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NUNN ON ONE: TELEVISION Judith Light gets 'Transparent' about show, LGBT activism NUNN ON ONE: TELEVISION
Judith Light gets 'Transparent' about show, LGBT activism
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Oscar winner Dustin Lance Black talks Prop 8, Harvey Milk
by Carrie Maxwell, Windy City Times

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Harvey Milk, Proposition 8 and me was the theme of openly gay screenwriter, producer, and social activist Dustin Lance Black's lecture May 8 at Elmhurst College.

Winner of the Academy Award and two Writers Guild of America Awards for Best Original Screenplay for the Harvey Milk biopic Milk, Black is also a founding board member of the American Foundation for Equal Rights ( AFER ) which led the fight to overturn Proposition 8.

In 2012 Black penned the play 8, based on the closing arguments of the federal Proposition 8 trial Perry v. Schwarzenegger. The star-studded Los Angeles production was broadcast live online and the play has since been staged in eight countries and all 50 states with more productions in the pipeline.

A graduate of UCLA's School of Film and Television, Black was a writer and co-producer of the HBO polygamist drama Big Love, and wrote the screenplays for Pedro, about openly gay HIV-positive Real World cast member Pedro Zamora; and J. Edgar, about J. Edgar Hoover, the first director of the FBI.

Along with his work for AFER, Black also served on the board of the Trevor Project for three years and was one of the organizers of the Oct. 2009 LGBT March on Washington. He has also been featured in Out Magazine's 40 Under 40 series and has been listed among the most powerful LGBT people in the U.S.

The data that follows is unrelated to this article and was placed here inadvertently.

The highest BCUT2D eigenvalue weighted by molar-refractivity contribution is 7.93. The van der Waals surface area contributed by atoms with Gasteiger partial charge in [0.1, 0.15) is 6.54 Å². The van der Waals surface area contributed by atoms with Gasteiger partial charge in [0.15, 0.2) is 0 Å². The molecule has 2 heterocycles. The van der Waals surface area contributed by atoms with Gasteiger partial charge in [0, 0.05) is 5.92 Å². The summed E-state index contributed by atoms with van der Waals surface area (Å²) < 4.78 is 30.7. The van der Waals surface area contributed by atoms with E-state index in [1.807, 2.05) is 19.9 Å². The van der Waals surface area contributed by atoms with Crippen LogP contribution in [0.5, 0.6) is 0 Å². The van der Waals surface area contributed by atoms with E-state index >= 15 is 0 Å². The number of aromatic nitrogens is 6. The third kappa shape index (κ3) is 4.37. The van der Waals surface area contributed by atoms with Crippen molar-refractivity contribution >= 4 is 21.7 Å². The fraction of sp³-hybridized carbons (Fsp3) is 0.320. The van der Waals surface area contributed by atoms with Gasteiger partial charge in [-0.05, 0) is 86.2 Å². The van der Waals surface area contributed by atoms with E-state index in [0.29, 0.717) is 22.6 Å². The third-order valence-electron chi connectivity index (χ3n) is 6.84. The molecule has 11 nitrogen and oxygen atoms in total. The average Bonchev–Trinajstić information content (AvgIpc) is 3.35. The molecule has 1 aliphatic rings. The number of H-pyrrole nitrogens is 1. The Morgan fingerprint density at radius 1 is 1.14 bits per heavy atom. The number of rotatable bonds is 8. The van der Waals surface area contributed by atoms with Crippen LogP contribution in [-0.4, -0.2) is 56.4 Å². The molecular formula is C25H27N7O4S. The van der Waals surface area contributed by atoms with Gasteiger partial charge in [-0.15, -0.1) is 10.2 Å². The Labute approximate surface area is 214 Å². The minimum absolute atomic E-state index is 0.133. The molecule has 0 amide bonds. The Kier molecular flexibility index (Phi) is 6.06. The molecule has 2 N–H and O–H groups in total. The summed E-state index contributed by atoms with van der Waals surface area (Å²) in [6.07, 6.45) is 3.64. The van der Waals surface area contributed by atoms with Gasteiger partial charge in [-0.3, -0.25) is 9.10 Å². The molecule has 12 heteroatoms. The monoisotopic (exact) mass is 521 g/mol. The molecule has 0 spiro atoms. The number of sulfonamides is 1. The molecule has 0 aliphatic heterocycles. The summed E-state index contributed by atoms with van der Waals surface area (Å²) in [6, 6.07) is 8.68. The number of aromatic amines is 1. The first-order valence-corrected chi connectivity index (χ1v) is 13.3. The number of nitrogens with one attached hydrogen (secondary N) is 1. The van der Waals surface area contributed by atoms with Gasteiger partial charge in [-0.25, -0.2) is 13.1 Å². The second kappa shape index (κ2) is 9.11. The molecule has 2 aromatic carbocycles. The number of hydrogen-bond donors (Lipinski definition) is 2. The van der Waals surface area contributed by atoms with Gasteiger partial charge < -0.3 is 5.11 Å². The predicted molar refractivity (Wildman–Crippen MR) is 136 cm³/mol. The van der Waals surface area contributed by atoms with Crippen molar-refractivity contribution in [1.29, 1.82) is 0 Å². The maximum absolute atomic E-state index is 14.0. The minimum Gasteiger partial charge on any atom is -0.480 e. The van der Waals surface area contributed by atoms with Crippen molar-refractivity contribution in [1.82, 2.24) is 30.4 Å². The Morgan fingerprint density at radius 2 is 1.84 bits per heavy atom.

During the Elmhurst talk, Black focused on the themes of fear, hope, courage, the power of stories and being a troublemaker.

Black explained that he learned about fear when he was first dropped off at kindergarten. He had a panic attack and was immediately sent to the principal's office where he spent the first two years of his school life. His job was to follow the principal around while she disciplined students with a paddle that had holes drilled into it. Black said he learned from her that what made a great leader was to rule the campus with absolute fear and he knew he didn't have it in him to be like his principal.

Fear was an overriding force in Black's early life and "to make matters worse for me was that I grew up in a devout Mormon home in San Antonio, Texas," said Black. While attending Sunday services Black learned about the 'sin' of homosexuality. He later learned how strongly the church felt about the issue when he was caught saying one of the LGBT slurs he heard at home while hanging around with the women's relief society at the church ( he was a Military brat ). A priesthood holder took Black aside and told him that if he was gay he would be dammed to hell. He was six years old.